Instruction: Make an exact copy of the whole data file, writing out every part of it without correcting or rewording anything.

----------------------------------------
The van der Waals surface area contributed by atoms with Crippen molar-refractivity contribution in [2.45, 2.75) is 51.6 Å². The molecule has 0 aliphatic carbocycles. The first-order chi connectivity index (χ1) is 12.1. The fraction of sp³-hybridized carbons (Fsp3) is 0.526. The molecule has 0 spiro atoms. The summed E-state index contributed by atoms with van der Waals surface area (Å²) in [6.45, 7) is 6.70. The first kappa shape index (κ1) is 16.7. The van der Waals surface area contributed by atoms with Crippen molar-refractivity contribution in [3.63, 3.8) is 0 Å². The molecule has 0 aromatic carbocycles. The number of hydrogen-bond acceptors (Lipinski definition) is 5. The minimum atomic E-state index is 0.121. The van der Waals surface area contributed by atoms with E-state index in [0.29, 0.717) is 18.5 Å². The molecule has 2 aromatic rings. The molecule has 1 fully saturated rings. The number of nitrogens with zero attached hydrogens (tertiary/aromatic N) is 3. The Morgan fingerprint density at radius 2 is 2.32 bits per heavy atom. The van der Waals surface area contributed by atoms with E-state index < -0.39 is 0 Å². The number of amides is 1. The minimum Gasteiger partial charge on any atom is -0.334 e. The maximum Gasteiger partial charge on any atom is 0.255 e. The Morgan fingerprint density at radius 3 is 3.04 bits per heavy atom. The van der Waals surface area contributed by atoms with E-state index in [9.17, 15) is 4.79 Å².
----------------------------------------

The van der Waals surface area contributed by atoms with Crippen molar-refractivity contribution in [2.45, 2.75) is 51.6 Å². The molecule has 0 aliphatic carbocycles. The first-order chi connectivity index (χ1) is 12.1. The fraction of sp³-hybridized carbons (Fsp3) is 0.526. The molecule has 0 spiro atoms. The summed E-state index contributed by atoms with van der Waals surface area (Å²) in [6.45, 7) is 6.70. The first kappa shape index (κ1) is 16.7. The van der Waals surface area contributed by atoms with Crippen molar-refractivity contribution in [3.63, 3.8) is 0 Å². The molecule has 0 aromatic carbocycles. The number of hydrogen-bond acceptors (Lipinski definition) is 5. The minimum atomic E-state index is 0.121. The van der Waals surface area contributed by atoms with E-state index in [0.29, 0.717) is 18.5 Å². The molecule has 2 aromatic rings. The molecule has 1 fully saturated rings. The number of nitrogens with zero attached hydrogens (tertiary/aromatic N) is 3. The Morgan fingerprint density at radius 2 is 2.32 bits per heavy atom. The van der Waals surface area contributed by atoms with E-state index < -0.39 is 0 Å². The number of amides is 1. The minimum Gasteiger partial charge on any atom is -0.334 e. The maximum Gasteiger partial charge on any atom is 0.255 e. The Morgan fingerprint density at radius 3 is 3.04 bits per heavy atom. The van der Waals surface area contributed by atoms with E-state index in [9.17, 15) is 4.79 Å².